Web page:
The total monthly volume of CFDs traded with Exness grew from an average of about $400 billion before the pandemic in 2019, to $600 billion on average in 2020, and it has grown to $2.48 trillion in March 2022.
Australian forex and CFD brokers don't report their monthly data on trading volumes and active traders, but the stats at many CFD brokers that report their volumes indicate the huge growth for CFD brokers in the last two years.
Trading CFDs carries certain risks which are not always apparent in the beginning as marketers of CFD products make them sound like easy to trade products. The more volatile the underlying asset is, the riskier CFD trading in the asset becomes.
This has made regulators around the world to step in and require CFD brokers to display a CFD risk statement on their websites.
According to Safe Forex Brokers Australia, major regulators like the FCA in the UK require regulated CFD brokers to disclose the exact percentage of money-losing CFD trading accounts on their UK website and on their marketing materials. The CFD brokers are required to update this information every month.
But this is currently not required for ASIC-regulated CFD brokers, so CFD brokers don't disclose this information on their Australian websites.
For example, Pepperstone, which is regulated with FCA in the UK and ASIC in Australia. On their UK website, they disclose "74.7 per cent of retail investor accounts lose money when trading spread bets and CFDs with this provider", but there is no similar discloser on their Australian website.
One major risk with CFD trading is the use of high leverage by retail traders to amplify their profits. But this actually results in increased losses.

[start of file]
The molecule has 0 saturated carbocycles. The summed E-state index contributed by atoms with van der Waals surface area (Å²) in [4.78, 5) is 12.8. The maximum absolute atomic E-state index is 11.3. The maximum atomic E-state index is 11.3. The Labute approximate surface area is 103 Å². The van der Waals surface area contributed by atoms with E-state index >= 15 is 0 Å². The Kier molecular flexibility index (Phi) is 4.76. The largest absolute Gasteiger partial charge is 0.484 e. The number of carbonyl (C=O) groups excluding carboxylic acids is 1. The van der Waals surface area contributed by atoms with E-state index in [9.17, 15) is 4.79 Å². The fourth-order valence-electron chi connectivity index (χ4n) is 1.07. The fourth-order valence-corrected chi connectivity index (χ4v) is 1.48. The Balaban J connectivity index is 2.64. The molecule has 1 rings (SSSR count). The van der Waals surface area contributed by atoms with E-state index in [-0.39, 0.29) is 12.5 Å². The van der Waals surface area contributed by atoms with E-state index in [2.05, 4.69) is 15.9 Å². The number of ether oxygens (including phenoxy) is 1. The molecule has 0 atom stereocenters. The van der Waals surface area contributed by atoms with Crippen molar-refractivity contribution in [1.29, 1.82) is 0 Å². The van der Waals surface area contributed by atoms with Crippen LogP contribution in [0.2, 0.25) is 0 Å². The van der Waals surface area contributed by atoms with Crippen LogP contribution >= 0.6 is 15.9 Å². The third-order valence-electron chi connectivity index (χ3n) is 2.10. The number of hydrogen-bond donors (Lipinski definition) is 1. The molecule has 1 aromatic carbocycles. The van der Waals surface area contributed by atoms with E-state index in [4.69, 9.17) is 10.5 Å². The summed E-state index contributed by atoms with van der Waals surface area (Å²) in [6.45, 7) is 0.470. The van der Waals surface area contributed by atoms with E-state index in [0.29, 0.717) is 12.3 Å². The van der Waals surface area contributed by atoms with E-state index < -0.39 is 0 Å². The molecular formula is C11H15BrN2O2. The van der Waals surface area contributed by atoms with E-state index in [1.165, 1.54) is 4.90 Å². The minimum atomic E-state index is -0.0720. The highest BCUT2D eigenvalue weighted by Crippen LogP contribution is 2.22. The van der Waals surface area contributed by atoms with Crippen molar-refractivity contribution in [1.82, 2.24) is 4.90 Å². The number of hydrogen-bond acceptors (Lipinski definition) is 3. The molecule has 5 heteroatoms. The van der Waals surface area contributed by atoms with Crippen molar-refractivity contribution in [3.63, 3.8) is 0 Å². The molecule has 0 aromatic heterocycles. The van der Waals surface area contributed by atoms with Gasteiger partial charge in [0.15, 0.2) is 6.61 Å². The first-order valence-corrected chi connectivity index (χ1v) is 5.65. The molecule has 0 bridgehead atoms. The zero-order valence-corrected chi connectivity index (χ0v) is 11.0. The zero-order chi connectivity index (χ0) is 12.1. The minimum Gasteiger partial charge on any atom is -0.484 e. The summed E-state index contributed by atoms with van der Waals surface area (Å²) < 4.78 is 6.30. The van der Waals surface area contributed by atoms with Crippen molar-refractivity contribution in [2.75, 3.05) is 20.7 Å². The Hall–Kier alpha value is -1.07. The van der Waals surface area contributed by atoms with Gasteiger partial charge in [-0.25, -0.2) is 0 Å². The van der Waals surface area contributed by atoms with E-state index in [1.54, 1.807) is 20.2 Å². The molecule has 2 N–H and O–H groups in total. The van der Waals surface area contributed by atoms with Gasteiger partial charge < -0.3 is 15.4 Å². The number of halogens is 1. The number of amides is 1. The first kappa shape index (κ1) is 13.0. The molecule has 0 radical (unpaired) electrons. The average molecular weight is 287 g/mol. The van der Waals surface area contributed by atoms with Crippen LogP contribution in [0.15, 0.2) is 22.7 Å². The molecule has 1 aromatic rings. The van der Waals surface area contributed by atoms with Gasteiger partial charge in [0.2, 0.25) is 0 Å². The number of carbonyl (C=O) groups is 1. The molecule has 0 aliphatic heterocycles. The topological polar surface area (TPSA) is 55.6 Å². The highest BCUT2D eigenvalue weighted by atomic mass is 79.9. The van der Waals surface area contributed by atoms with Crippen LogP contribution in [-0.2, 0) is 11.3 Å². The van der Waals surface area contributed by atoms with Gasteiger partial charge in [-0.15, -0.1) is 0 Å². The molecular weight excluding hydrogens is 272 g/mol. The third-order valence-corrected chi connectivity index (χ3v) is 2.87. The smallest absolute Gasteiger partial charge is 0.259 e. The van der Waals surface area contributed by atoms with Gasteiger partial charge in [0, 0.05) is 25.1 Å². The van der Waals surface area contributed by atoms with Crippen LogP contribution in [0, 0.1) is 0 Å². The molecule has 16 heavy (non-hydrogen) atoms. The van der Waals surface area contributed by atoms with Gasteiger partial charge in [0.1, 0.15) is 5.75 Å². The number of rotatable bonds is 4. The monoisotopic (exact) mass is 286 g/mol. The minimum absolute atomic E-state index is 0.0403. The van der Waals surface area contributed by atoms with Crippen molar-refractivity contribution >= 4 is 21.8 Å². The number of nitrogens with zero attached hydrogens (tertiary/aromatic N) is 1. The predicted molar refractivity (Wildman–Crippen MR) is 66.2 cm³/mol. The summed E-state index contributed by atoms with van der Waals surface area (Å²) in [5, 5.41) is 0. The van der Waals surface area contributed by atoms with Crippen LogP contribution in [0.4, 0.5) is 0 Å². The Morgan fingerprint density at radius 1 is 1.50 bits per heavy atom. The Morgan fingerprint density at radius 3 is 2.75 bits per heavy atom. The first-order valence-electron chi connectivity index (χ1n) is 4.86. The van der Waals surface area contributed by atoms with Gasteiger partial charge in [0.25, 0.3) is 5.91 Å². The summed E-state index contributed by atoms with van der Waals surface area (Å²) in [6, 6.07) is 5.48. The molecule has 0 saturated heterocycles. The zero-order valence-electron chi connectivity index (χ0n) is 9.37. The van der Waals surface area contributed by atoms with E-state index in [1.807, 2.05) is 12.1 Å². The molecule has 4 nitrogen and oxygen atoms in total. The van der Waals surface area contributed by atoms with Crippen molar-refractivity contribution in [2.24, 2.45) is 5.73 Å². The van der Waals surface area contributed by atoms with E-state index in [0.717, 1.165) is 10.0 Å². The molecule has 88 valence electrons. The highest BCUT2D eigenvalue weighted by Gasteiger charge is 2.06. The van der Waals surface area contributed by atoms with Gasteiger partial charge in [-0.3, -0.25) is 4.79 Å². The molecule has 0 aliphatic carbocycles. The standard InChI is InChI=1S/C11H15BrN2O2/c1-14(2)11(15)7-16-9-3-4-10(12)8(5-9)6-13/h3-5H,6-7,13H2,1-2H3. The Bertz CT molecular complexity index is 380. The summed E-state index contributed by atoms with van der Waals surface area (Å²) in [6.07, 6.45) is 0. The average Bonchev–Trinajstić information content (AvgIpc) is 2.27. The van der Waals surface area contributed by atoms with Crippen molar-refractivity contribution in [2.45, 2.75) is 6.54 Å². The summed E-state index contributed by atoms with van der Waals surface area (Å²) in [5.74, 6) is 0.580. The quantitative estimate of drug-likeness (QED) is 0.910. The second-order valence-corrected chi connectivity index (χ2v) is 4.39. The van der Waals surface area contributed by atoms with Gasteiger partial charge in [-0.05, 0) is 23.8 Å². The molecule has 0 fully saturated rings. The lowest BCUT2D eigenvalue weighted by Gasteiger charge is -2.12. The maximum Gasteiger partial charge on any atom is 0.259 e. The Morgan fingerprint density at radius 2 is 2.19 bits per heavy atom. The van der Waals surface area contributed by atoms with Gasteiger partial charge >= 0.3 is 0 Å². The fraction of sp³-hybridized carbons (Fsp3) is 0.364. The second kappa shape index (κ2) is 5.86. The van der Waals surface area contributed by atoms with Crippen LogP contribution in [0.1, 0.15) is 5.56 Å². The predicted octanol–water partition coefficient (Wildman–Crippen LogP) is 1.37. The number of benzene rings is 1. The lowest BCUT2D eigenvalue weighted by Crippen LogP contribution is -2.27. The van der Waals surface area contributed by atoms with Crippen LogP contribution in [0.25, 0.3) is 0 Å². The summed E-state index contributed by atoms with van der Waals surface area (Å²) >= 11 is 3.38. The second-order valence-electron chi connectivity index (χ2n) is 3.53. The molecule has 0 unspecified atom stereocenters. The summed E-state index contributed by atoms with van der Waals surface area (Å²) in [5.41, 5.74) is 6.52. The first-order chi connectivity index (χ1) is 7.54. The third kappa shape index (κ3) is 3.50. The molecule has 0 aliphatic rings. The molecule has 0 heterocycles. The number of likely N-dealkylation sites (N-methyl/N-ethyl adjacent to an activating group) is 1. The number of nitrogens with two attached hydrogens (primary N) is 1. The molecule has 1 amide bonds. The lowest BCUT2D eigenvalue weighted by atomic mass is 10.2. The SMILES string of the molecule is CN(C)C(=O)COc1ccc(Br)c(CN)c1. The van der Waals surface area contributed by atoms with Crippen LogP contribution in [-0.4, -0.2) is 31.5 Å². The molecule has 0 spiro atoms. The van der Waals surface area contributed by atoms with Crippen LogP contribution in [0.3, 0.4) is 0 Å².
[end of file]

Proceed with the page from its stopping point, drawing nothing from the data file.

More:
Due to this, major regulators have put restrictions on the leverage CFD brokers can offer to retail traders. ASIC also issued product intervention order because of losses for retail traders in March 2020.
For example, in Australia, now leverage is restricted to 1:30 for forex, and lower for other CFD instruments with higher volatility.
By using leverage, traders risk losing a lot of money. Many retail traders can end up with a negative balance in their trading accounts.
ASIC found in their study that leverage restrictions could help reduce this exposure a lot.
They found that the aggregate net losses of clients dropped to $22 million from $372 million in the previous quarter prior to CFD restrictions.
There were now 45 per cent fewer loss-making accounts, retail position exposure size was also reduced by 86 per cent, margin close out also reduced by 85 per cent, client account entering negative balance has also reduced by ten times.
Clearly, leverage restrictions have helped reduce losses for many retail clients highlighting how having high leverage is risky.
Here's an example to highlight risk of using leverage in your trades: If your broker gives a leverage of 1:30 for forex trading it means that with $1 as your initial capital, you can trade $30 worth of the underlying asset. You will be required to deposit an amount called an initial margin into your trading account.
However don't be carried away because in as much as you could make more profit using leverage, you could also lose more than your initial capital if the market moves against you.
Let's take an example. You speculate that EUR/USD will rise from its present exchange rate of 1.10 and you want to profit from that rise so you quickly place an order to buy 100,000 units of CFDs.
Contract sum= 100,000 x 1.10= $110,000
Leverage = 1: 30
Initial margin= 3.33% of $110,000 = $3666
If the market moves against you by 5 per cent and EUR/USD falls to 1.05 you lose $5000, which is more than your initial capital or initial margin and you will still pay charges associated with trading, so your loss may be higher in the end.
If you had traded without leverage, you would have lost just 5 per cent of your initial capital. The more leverage you use, the faster your initial margin could turn to "used margin" and a "margin call" could be triggered which could lead to loss of funds.
CFDs are complex derivative instruments which involve the use of leverage. Such complex products should only be traded by professional traders who understand the risks and can afford the losses.
Given the fact that most of the retail traders lose their money, it is not a business that you should engage in. For retail CFD traders, there is a high chance that you will lose all your capital.
If you are trading with your money that you cannot afford to lose, then it can bring bad consequences.
Disclaimer: This information is of a general nature only and should not be regarded as specific to any particular situation. Readers are encouraged to seek appropriate professional advice based on their personal circumstances.